By Jeff Sheppard 03 Sep 2018 no comment 1332 Views

Binge watching your favourite TV shows is easier than ever thanks to streaming services like Netflix.  No more tuning in each week to find out what happens next… No need to invest money and space in a DVD box set.  Turn on your TV or computer and you can watch an entire season’s worth of episodes in a day or over a weekend.

What’s all that TV watching doing to your back?

Many people watch TV in positions that aren’t good for their spine.  Some folks slouch, while others lie down or lounge in ways that strain their shoulders, back, or hips.  They hold these positions for episode after episode.

TV watching in moderation isn’t so bad.  It’s important to take time to relax and unwind.

Here are four ways to protect your spine while watching TV.

Take breaks.  During the opening and closing credits, get up off the couch and walk around.  Stretch.  If you’re watching live TV, commercial breaks are another good time to do this.  Pause your video game or movie and take 5.

Watch your posture.  At first it might seem strange to sit up straight, but with practice, good posture will become a habit and feel “normal.”  Avoid tilting your head.  Relax your shoulders and back.

Reduce sitting time.  Think of other things you can do while watching your favourite shows:  fold laundry, do some gentle exercise, sweep or dust, ride an exercise bike…  By doubling up workouts or chores with TV time, you’re sitting down less often and making maximum use of your time.  That being said, it is also important to take time to rest and recharge, so don’t feel that you always have to multitask.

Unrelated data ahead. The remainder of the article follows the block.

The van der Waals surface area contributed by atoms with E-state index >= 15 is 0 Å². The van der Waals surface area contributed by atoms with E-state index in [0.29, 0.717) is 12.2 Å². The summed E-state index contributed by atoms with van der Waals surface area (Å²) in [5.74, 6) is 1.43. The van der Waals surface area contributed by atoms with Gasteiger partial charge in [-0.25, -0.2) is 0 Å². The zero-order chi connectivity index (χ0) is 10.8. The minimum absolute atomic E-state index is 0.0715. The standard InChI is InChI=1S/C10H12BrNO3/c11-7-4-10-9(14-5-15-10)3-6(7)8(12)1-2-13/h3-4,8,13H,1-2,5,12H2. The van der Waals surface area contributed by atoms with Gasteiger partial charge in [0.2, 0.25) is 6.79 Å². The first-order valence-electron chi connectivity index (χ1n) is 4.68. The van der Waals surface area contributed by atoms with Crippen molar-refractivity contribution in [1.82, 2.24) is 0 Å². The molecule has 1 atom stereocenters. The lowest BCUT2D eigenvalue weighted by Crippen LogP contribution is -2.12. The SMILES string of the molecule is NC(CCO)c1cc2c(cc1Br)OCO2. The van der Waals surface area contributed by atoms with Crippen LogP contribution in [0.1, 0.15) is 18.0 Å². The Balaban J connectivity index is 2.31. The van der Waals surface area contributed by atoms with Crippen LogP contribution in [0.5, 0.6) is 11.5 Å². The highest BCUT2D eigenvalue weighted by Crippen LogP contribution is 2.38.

Visit your chiropractor regularly.  If you’re already experiencing the side effects of prolonged sitting and/or poor posture – pain, headaches, stiffness, aches and discomfort – it’s definitely time to see your chiropractor.  Contact Sheppard Chiropractic Centre at (506) 635-8182 or (506) 847-7172 to schedule your appointment.

Finally, while binge-watching TV might be a modern indulgence, it shouldn’t be something you do on a daily basis.  If you’re missing out on making memories of things other than the latest shows, or if you sit at work all day and then sit on the couch all evening,  it’s time to turn off the TV and expand your hobbies.

You should also be mindful of how much time your children spend in front of screens:  TV, computers, tablets, video games and smart phones.

Devote time every day to be active and exercise.  Connect with family, friends, and co-workers.  Take a class, enjoy a pastime or try something new that you’ve always been curious about.  TV is best enjoyed in moderation.

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